I've been looking for a formula to plot (world->screen) and mouse pick (world->screen) isometric tiles in a diamond-shaped world. The ones I've tried always seem to be, well, off. What's the usual/correct way to do this?

  • \$\begingroup\$ The exact method and formula used depends a bit on the shape of your tiles, and probably a bit on how you're drawing the map (is 0,0 on the top, bottom, or one of the sides of the map) More details about your problem would help. \$\endgroup\$
    – thedaian
    May 16, 2011 at 17:25
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    \$\begingroup\$ Tiles are 2:1 (more specifically, 64x32). The coordinate system doesn't matter since I'm writing the editor. (0,0 at the top or left seems sensible however.) \$\endgroup\$
    – mpnk121
    May 16, 2011 at 23:11
  • \$\begingroup\$ Very late to the question and I don't even have a complete answer, but there was a very good Google Tech Talk on this precise subject. Their setup includes picking the non-transparent portion of arbitrary images (in javascript, no less). youtube.com/watch?v=_RRnyChxijA \$\endgroup\$ Mar 6, 2013 at 6:04

1 Answer 1


Based on your comment, here's the code I'm using to convert tile x,y values to on screen coordinates. Now, it doesn't take into account "3d tiles", everything is considered as being on the same plane, so if you're writing a game where that matters, this code will not work.

//this converts a map x/y coordinate into screen coordinates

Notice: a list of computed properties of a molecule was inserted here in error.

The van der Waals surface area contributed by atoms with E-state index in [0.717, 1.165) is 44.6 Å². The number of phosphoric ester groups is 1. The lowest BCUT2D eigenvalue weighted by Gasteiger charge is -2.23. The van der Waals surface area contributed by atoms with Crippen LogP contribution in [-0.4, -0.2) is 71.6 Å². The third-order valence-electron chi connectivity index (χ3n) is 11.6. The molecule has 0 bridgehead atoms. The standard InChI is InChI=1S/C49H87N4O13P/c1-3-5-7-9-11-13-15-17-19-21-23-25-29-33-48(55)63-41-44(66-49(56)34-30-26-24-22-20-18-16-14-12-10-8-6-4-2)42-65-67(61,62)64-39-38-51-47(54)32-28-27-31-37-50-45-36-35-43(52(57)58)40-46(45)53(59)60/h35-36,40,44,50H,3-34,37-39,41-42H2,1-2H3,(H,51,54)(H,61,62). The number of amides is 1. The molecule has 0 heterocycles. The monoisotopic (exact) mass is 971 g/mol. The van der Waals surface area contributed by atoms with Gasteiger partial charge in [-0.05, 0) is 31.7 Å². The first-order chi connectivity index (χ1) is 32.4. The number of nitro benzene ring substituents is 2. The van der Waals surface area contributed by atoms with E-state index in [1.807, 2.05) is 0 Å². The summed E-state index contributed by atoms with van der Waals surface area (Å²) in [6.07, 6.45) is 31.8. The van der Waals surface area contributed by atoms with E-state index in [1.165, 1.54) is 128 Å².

//public, static method, so can be called outside the Tile object
point Tile::convertToScreen(int x, int y, int offsetX, int offsetY)
        point screen;
        //calculate the screen coordinates
        //note: these will then be modified by the camera
        screen.x = offsetX - (y * TILE_WIDTH/2) + (x * TILE_WIDTH/2) - (TILE_WIDTH/2);
        screen.y = offsetY + (y * TILE_DEPTH/2) + (x * TILE_DEPTH/2);
        return screen;

point is simply a structure containing x and y ints, TILE_WIDTH would be 64 in your case, TILE_DEPTH is kind of badly named (it is actually the height of the tile graphics), but it would be 32 in your case. The offsets are if you want your tile map to "start" at a different x,y location (such as if you want tiles to be above another set of tiles). Typically the offset can be 0,0.

This will generate a map with 0,0 on top, middle, like this:

    0,1     1,0
0,2     1,1     2,1

As for finding the tile x,y of the cursor:

point selectedTile;
int x = mX - camera.x;
int y = mY - camera.y;
selectedTile.x = (y + x/2)/TILE_DEPTH;
selectedTile.y = (y - x/2)/TILE_DEPTH;

In this bit of code, mX and mY are the mouse screen coordinates, which we're combining with the camera values to find out where we are in "world coordinates". Everything else is the same as the previous code example.

Once again, this assumes a flat 2d isometric tile map. There's some additional work if you want to use a semi-3d view of the map, and this all assumes that you're working in 2d anyway.

  • 1
    \$\begingroup\$ Thank you! - this works great for flat maps. Now, can you tell me a bit more about how I could add arbitrarily sized (i.e. with a Z depth) tiles that are on another layer? (Such as props like a well, or a streetlight) \$\endgroup\$
    – mpnk121
    May 17, 2011 at 4:06
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    \$\begingroup\$ That's when you use the offsetY and offsetX values. If your streetlight is 64x64, then passing in a negative 32 for the offsetY value should make it appear at the right place. Hopefully that's enough to get you started. \$\endgroup\$
    – thedaian
    May 17, 2011 at 12:33
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    \$\begingroup\$ Shouldn't the coordinate "2,1" in your example be a "2,0" ? \$\endgroup\$
    – Chris
    Mar 7, 2012 at 13:45

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